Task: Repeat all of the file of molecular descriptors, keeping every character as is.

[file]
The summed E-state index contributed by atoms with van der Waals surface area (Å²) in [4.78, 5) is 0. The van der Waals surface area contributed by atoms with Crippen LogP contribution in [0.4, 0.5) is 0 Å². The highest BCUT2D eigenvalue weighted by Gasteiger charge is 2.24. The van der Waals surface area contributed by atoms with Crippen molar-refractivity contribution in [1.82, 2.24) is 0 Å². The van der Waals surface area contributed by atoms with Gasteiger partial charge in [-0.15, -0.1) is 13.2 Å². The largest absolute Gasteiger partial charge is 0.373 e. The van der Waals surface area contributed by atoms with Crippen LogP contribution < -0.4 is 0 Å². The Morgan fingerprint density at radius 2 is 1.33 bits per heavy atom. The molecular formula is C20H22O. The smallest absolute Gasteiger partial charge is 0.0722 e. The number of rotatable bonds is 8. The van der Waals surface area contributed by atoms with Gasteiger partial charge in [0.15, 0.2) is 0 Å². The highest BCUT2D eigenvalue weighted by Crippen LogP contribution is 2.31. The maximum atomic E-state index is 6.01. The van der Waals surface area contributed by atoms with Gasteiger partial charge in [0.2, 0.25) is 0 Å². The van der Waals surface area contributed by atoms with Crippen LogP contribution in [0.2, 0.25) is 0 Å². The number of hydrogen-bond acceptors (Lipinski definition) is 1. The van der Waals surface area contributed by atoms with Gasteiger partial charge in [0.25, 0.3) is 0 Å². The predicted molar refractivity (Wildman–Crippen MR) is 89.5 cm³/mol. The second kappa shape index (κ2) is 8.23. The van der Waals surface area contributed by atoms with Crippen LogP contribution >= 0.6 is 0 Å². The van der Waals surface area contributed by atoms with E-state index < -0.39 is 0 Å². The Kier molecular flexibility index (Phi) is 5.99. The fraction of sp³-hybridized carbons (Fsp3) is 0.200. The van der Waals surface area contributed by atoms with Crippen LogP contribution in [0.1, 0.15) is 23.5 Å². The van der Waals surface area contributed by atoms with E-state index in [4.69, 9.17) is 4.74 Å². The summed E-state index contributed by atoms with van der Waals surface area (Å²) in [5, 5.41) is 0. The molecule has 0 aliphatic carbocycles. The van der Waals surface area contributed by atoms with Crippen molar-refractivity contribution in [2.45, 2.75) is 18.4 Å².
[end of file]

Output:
The summed E-state index contributed by atoms with van der Waals surface area (Å²) in [4.78, 5) is 0. The van der Waals surface area contributed by atoms with Crippen LogP contribution in [0.4, 0.5) is 0 Å². The highest BCUT2D eigenvalue weighted by Gasteiger charge is 2.24. The van der Waals surface area contributed by atoms with Crippen molar-refractivity contribution in [1.82, 2.24) is 0 Å². The van der Waals surface area contributed by atoms with Gasteiger partial charge in [-0.15, -0.1) is 13.2 Å². The largest absolute Gasteiger partial charge is 0.373 e. The van der Waals surface area contributed by atoms with Crippen LogP contribution < -0.4 is 0 Å². The Morgan fingerprint density at radius 2 is 1.33 bits per heavy atom. The molecular formula is C20H22O. The smallest absolute Gasteiger partial charge is 0.0722 e. The number of rotatable bonds is 8. The van der Waals surface area contributed by atoms with Gasteiger partial charge in [0.15, 0.2) is 0 Å². The highest BCUT2D eigenvalue weighted by Crippen LogP contribution is 2.31. The maximum atomic E-state index is 6.01. The van der Waals surface area contributed by atoms with Gasteiger partial charge in [0.2, 0.25) is 0 Å². The van der Waals surface area contributed by atoms with Crippen LogP contribution in [0.2, 0.25) is 0 Å². The number of hydrogen-bond acceptors (Lipinski definition) is 1. The van der Waals surface area contributed by atoms with Gasteiger partial charge in [0.25, 0.3) is 0 Å². The predicted molar refractivity (Wildman–Crippen MR) is 89.5 cm³/mol. The second kappa shape index (κ2) is 8.23. The van der Waals surface area contributed by atoms with Crippen LogP contribution >= 0.6 is 0 Å². The van der Waals surface area contributed by atoms with E-state index < -0.39 is 0 Å². The Kier molecular flexibility index (Phi) is 5.99. The fraction of sp³-hybridized carbons (Fsp3) is 0.200. The van der Waals surface area contributed by atoms with Crippen LogP contribution in [0.1, 0.15) is 23.5 Å². The van der Waals surface area contributed by atoms with E-state index in [4.69, 9.17) is 4.74 Å². The summed E-state index contributed by atoms with van der Waals surface area (Å²) in [5, 5.41) is 0. The molecule has 0 aliphatic carbocycles. The van der Waals surface area contributed by atoms with Crippen molar-refractivity contribution in [2.45, 2.75) is 18.4 Å².